This is the second blog post on quantities, an R-Consortium funded project for quantity calculus with R. It is aimed at providing integration of the ‘units’ and ‘errors’ packages for a complete quantity calculus system for R vectors, matrices and arrays, with automatic propagation, conversion, derivation and simplification of magnitudes and uncertainties. This article describes and demonstrates recent developments to load and parse rectangular data (i.e., delimited files, such as CSV files) with units and errors. The previous article, which discussed a first working prototype, can be found here.

## Reporting quantities

The BIPM (Bureau International des Poids et Mesures) is the international authority on measurement units and uncertainty. The Joint Committee for Guides in Metrology (JCGM), dependent on the BIPM together with other international standardisation bodies, maintains two fundamental guides in metrology: the VIM (“The International Vocabulary of Metrology – Basic and General Concepts and Associated Terms”) and the GUM (“Evaluation of Measurement Data – Guide to the Expression of Uncertainty in Measurement”). The latter defines four ways of reporting standard uncertainty. For example, if we are reporting a nominal mass $$m_S$$ of 100 g with some uncertainty $$u_c$$:

1. $$m_S$$ = 100.02147 g, $$u_c$$ = 0.35 mg; that is, quantity an uncertainty are reported separatedly, and thus they may be expressed in different units.
2. $$m_S$$ = 100.02147(35) g, where the number in parentheses is the value of $$u_c$$ referred to the corresponding last digits of the reported quantity.
3. $$m_S$$ = 100.02147(0.00035) g, where the number in parentheses is the value of $$u_c$$ expressed in the unit of the reported quantity.
4. $$m_S$$ = (100.02147 $$\pm$$ 0.00035), where the number following the symbol $$\pm$$ is the value of $$u_c$$ in the unit of the reported quantity.

The second scheme is the most compact one, and it is the default reporting mode in the errors package. The fourth scheme is also supported given that it is a very extended notation, but the GUM discourages its use to prevent confusion with confidence intervals.

In the same lines, the BIMP also publishes the International System of Units (SI), which consist of seven base units and derived units, many of them with special names and symbols. Units are reported after the corresponding quantity using products of powers of symbols (e.g., 1 N = 1 m kg s-2).

## Parsing quantities

The problem of reading and parsing quantities with errors and units depends on the reporting scheme used. Let us consider errors first. If 1) is used, then quantities and uncertainties are reported in separate columns. Therefore, special parsing is not necessary, and we can simply combine the columns:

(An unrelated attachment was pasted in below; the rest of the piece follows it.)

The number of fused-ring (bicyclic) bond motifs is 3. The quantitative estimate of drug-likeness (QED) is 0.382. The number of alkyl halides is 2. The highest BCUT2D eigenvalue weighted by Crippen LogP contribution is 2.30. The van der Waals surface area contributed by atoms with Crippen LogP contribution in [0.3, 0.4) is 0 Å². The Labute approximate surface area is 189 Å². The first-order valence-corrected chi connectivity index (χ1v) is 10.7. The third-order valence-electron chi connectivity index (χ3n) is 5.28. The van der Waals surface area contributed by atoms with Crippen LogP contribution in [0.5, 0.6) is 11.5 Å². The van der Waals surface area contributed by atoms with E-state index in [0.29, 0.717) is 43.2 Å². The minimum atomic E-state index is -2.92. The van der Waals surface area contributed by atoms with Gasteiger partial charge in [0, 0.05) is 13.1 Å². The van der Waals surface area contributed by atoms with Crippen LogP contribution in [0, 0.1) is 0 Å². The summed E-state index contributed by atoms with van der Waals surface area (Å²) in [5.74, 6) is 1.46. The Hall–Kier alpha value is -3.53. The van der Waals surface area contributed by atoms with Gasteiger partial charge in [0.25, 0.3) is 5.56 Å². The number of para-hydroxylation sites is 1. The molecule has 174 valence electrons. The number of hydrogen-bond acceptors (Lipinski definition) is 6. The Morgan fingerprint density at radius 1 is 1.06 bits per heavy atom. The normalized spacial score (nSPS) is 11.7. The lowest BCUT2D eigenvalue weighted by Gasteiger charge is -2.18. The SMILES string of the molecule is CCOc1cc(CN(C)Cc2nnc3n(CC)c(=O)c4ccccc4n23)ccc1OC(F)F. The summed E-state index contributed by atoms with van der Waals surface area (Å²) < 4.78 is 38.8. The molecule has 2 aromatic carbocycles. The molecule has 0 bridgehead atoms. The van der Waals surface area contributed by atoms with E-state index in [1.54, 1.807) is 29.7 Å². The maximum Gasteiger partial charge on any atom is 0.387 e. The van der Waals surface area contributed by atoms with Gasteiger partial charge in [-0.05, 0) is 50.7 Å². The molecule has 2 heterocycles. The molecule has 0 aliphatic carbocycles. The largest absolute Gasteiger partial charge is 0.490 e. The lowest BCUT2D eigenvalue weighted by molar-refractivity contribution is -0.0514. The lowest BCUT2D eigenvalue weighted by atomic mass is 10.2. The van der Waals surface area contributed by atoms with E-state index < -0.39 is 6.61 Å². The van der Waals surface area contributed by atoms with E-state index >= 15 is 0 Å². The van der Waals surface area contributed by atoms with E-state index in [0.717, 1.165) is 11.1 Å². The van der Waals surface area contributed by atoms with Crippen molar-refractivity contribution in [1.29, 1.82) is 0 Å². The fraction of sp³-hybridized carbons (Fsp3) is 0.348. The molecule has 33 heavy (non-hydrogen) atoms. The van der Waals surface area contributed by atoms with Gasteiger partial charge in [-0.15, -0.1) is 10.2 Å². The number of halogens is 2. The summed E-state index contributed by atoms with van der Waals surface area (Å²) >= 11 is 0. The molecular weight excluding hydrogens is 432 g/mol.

library(quantities)

"  d,derr
1.02,0.05
2.51,0.01
3.23,0.12")

errors(df$d) <- df$derr
df$derr <- NULL df ## # A tibble: 3 x 1 ## d ## <[(err)]> ## 1 1.02(5) ## 2 2.51(1) ## 3 3.2(1)  Then, units can be added with units, or both operations may be done at the same time with the quantities method. So far, so good. Problems begin when errors are reported following 2), 3) or 4): df <- readr::read_csv( " d 1.02(5) 2.51(0.01) 3.23 +/- 0.12") df ## # A tibble: 3 x 1 ## d ## <chr> ## 1 1.02(5) ## 2 2.51(0.01) ## 3 3.23 +/- 0.12  ### A flexible errors parser The first thing that came to my mind to address the problem above was regex. But obviously a solution based on regular expressions would be slow, monolithic and hard to develop and maintain. Then I took a look at the excellent readr package for some inspiration. There, I became aware of the existence of Boost Spirit, which is an amazing library for building parsers. I gave it a try, and the resulting parser was something like the following: bool r = boost::spirit::qi::phrase_parse( first, last, -char_('(') >> ( LHS_ || RHS_ ) >> -err_ >> -char_(')') >> -exp_, boost::spirit::ascii::space );  where LHS_, RHS_, err_ and exp_ are Spirit rules to parse the left-hand side, right-hand side, the error and the exponent of the quantity respectively (see the full code here). Unfortunately, this flexibility and easiness comes at a cost, and such rules are extremely slow to instantiate. As an example, parsing a vector of length 1 million took 25 seconds in my computer. I found it very obscure to debug and optimise, so I decided to change my approach. The new implementation, inspired again by the numeric parser implemented in readr, is based on a deterministic finite automaton (DFA), which is not only very fast, but extremely flexible. It can be used as follows: parse_errors(df$d)